Ultimately a manager lives and dies by his decisions, much like every person does. The difference being, and I emphasise this because of the size of the difference, the manager’s tend to be extremely public and when played out badly, can be highly embarrassing for all involved. Germany’s quarterfinal affair with Greece threatened, if only momentarily, to do just that. Greece sat deep and Germany attacked. It was hardly revolutionary, nor was it a surprise. What was however was Germany’s lack of composure in front of goal. Whether the bogging nature of the pitch or the changes in the front four, that final pass or effort on target wasn’t perfect. Reus and Schuerrle both threatened, with the former link nicely with Oezil (who should have scored) and the latter cutting in and threatening the goalmouth with his own efforts. Fortunately for Germany, the time Oezil needed to make those adjustments (due to a change in personnel) was hardly noticeable. Apart from a few misunderstandings, Germany looked just as fluid as they always have. Loew’s sideline antics were understandable though. The one thing you must do as the stronger side is convert early pressure. If not, the weaker side dares to believe and then the embarrassment may loom. Germany were not to be denied though but their goal came from the most unlikely of sources. Philipp Lahm, the captain and one of the best in the world in his position, caught a half volley (of sorts) perfectly and bent it past the hapless Greek goalkeeper. Greece’s game plan had been undone. They would have to come out and play.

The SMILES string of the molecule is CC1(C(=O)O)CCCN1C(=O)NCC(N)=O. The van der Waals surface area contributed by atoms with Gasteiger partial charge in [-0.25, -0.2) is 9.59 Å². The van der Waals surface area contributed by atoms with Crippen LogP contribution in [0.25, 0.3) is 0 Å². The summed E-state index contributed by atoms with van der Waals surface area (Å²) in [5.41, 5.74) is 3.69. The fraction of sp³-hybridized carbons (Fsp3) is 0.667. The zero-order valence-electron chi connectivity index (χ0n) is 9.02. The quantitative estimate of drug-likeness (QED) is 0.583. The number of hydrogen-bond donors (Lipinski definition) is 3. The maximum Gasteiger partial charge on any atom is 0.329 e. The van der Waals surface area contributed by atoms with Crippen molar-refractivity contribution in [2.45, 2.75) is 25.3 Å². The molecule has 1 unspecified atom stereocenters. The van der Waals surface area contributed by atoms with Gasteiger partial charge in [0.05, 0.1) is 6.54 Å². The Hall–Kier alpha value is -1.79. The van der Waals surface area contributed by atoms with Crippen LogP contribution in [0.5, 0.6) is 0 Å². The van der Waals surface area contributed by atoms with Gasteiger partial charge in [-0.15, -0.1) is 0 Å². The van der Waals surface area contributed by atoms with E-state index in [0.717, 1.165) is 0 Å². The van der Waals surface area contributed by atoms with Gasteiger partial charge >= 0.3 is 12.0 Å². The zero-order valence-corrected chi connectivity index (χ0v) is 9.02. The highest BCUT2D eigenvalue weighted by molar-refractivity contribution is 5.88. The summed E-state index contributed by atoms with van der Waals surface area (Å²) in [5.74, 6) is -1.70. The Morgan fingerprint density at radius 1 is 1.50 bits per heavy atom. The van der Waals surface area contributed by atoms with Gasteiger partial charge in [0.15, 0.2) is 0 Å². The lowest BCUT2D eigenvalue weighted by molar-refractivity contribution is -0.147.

Germany jittered after the break, maybe distracted by a frustrated Loew who may well have told them to win the game before the hour mark. Greece reacted, brought on a striker, and against all odds and on the counter, they equalised. Cue delirium in the stadium (for the evidently smaller Greek contingent) and around the world. Surely Germany wouldn’t lose? No, of course not. Where many sides would have crumpled and been left full of anxiety at having conceded, Germany took a deep breath and took the game back to Greece, who were left, like most of us, aghast. Khedira volleyed in a superb second before Klose headed in his 64th goal for Germany to give Germany an unassailable lead. Reus added a deserved and superbly taken fourth before the referee, somewhat sympathetically it seemed, gave Greece a late consolation penalty that their best player, Salpingidis scored. 4-2 seemed to flatter the Greeks and for anyone who had watched the game, they realised Germany were finally moving up the gears. Loew’s change in the starting line-up could hardly be considered a gamble. Not only did they win the game but also it was obvious from the opening minute that Loew saw Schuerrle and Reus as more penetrative wingers, something they needed to implement against a likely wall of Greeks. Despite there being validity in the momentum argument, such is the understanding of the German players, that changes do not (or at least seem not to) disrupt the harmony. Oezil was once again excellent, although suffered from not scoring, and Marco Reus finally arrived on the international stage. Italy or England in the semi-final then. Historical meetings.